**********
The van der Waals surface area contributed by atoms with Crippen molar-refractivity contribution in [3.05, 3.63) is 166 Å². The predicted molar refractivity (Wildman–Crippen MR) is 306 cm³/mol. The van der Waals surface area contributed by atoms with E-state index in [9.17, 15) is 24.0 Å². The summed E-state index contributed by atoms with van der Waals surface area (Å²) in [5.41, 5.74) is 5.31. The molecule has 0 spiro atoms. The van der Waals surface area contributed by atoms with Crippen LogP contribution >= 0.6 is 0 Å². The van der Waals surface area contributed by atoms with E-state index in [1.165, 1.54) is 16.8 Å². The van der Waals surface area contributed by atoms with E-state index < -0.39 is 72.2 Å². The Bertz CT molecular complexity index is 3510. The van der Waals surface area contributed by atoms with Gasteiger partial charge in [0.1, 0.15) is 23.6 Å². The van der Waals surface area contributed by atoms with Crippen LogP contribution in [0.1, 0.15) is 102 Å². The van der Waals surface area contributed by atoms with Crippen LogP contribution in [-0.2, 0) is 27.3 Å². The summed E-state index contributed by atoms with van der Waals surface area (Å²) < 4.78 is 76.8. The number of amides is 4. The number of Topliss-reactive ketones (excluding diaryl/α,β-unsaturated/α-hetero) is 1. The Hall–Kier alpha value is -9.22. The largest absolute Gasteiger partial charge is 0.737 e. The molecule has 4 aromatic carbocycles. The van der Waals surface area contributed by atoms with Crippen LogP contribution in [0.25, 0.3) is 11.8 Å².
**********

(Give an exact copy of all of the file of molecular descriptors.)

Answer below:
The van der Waals surface area contributed by atoms with Crippen molar-refractivity contribution in [3.05, 3.63) is 166 Å². The predicted molar refractivity (Wildman–Crippen MR) is 306 cm³/mol. The van der Waals surface area contributed by atoms with E-state index in [9.17, 15) is 24.0 Å². The summed E-state index contributed by atoms with van der Waals surface area (Å²) in [5.41, 5.74) is 5.31. The molecule has 0 spiro atoms. The van der Waals surface area contributed by atoms with Crippen LogP contribution >= 0.6 is 0 Å². The van der Waals surface area contributed by atoms with E-state index in [1.165, 1.54) is 16.8 Å². The van der Waals surface area contributed by atoms with E-state index < -0.39 is 72.2 Å². The Bertz CT molecular complexity index is 3510. The van der Waals surface area contributed by atoms with Gasteiger partial charge in [0.1, 0.15) is 23.6 Å². The van der Waals surface area contributed by atoms with Crippen LogP contribution in [0.1, 0.15) is 102 Å². The van der Waals surface area contributed by atoms with Crippen LogP contribution in [-0.2, 0) is 27.3 Å². The summed E-state index contributed by atoms with van der Waals surface area (Å²) < 4.78 is 76.8. The number of amides is 4. The number of Topliss-reactive ketones (excluding diaryl/α,β-unsaturated/α-hetero) is 1. The Hall–Kier alpha value is -9.22. The largest absolute Gasteiger partial charge is 0.737 e. The molecule has 4 aromatic carbocycles. The van der Waals surface area contributed by atoms with Crippen LogP contribution in [0.25, 0.3) is 11.8 Å².